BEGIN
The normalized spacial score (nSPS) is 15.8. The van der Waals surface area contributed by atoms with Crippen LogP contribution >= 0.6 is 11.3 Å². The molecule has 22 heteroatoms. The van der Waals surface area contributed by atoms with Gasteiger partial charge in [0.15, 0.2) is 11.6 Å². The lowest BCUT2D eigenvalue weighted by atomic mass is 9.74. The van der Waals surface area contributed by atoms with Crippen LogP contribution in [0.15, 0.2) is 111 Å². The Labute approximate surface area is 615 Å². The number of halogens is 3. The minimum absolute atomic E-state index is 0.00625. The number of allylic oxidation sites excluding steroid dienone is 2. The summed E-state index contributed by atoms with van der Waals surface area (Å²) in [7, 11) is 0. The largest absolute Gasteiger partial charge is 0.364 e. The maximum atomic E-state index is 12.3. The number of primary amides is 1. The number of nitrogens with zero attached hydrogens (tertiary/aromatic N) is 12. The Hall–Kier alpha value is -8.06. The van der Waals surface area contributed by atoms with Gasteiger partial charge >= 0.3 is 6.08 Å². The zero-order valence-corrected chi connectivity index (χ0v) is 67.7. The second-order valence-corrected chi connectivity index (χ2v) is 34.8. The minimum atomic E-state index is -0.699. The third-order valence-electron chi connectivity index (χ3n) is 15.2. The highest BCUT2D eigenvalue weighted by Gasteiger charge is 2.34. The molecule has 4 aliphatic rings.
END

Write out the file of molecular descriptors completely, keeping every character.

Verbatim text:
The normalized spacial score (nSPS) is 15.8. The van der Waals surface area contributed by atoms with Crippen LogP contribution >= 0.6 is 11.3 Å². The molecule has 22 heteroatoms. The van der Waals surface area contributed by atoms with Gasteiger partial charge in [0.15, 0.2) is 11.6 Å². The lowest BCUT2D eigenvalue weighted by atomic mass is 9.74. The van der Waals surface area contributed by atoms with Crippen LogP contribution in [0.15, 0.2) is 111 Å². The Labute approximate surface area is 615 Å². The number of halogens is 3. The minimum absolute atomic E-state index is 0.00625. The number of allylic oxidation sites excluding steroid dienone is 2. The summed E-state index contributed by atoms with van der Waals surface area (Å²) in [7, 11) is 0. The largest absolute Gasteiger partial charge is 0.364 e. The maximum atomic E-state index is 12.3. The number of primary amides is 1. The number of nitrogens with zero attached hydrogens (tertiary/aromatic N) is 12. The Hall–Kier alpha value is -8.06. The van der Waals surface area contributed by atoms with Gasteiger partial charge >= 0.3 is 6.08 Å². The zero-order valence-corrected chi connectivity index (χ0v) is 67.7. The second-order valence-corrected chi connectivity index (χ2v) is 34.8. The minimum atomic E-state index is -0.699. The third-order valence-electron chi connectivity index (χ3n) is 15.2. The highest BCUT2D eigenvalue weighted by Gasteiger charge is 2.34. The molecule has 4 aliphatic rings.